On the heels of last month’s Supreme Court ruling on California’s prison overcrowding, Ohio state lawmakers have approved a bill that would let prison inmates out early and send low-level offenders to non-prison facilities.
The legislation is expected to save the state more than $46 million over the next four years, while reducing prison overcrowding. Ohio’s inmate population is currently 50,561, significantly above the 38,389 capacity.
Here are some highlights of the bill, courtesy of the Cleveland Plain Dealer:
- Judges will be required to sentence nonviolent, low-level felony offenders to non-prison facilities, such as community correctional programs, rehabilitation centres, and halfway houses.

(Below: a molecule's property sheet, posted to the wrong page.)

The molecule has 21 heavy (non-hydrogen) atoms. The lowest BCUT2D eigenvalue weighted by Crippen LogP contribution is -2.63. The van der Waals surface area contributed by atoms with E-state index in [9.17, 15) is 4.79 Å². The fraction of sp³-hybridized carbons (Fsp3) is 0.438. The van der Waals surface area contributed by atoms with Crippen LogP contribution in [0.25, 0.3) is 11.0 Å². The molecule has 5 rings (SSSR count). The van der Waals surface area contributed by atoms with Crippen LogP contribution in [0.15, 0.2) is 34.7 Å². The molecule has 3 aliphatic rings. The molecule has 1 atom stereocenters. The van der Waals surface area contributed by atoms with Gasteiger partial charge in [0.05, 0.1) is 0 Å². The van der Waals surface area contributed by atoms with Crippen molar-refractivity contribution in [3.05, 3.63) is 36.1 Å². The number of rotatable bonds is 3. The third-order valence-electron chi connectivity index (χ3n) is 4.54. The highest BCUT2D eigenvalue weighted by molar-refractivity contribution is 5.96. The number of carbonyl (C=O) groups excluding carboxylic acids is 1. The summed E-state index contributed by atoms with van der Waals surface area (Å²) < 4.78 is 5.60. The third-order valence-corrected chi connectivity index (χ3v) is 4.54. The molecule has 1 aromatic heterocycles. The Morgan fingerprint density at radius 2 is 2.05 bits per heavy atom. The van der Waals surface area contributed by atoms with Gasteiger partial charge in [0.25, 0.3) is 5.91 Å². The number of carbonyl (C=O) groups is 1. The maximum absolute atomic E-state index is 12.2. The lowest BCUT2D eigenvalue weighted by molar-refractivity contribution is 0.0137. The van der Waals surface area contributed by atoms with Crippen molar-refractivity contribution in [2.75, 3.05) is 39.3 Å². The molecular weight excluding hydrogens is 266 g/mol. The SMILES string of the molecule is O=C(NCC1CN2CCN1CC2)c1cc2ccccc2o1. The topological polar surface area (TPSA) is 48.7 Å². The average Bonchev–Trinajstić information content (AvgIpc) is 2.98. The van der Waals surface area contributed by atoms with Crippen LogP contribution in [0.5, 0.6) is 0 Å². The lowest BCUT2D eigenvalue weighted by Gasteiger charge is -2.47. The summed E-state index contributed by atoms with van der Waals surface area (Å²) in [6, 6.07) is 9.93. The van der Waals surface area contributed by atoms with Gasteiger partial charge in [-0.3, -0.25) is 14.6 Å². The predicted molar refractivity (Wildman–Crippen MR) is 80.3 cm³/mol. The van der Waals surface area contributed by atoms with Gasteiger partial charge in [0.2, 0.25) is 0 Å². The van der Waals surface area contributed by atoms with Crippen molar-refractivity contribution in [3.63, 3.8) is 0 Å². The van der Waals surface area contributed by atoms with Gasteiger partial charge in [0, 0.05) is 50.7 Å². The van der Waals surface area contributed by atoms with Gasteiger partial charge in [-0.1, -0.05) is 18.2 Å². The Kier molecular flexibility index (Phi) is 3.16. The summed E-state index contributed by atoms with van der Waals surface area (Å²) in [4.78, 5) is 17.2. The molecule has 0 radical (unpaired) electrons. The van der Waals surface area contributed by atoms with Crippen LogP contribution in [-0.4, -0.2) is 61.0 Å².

- Allows the release of non-violent, non-sexual offenders who have served more than 80% of a prison term of one-year or more. First and second-degree felons will be put on parole and monitored with GPS.
- Requires Ohio’s prisons system to review cases of inmates who are 65 or older and eligible for parole to pave the way for a possible release.
- Critics argue that the bill is a short-sighted solution to deal with the state’s fiscal problems. Others raised fears that communities will not have the resources to house criminals in non-prison facilities.
Ohio Gov. John Kasich is expected to sign the legislation this week. Kasich has also proposed selling five of the state’s prisons to private companies as part of his $55.5 billion biennial spending plan. The union representing Ohio’s 10,000 prison employees opposes the sale.
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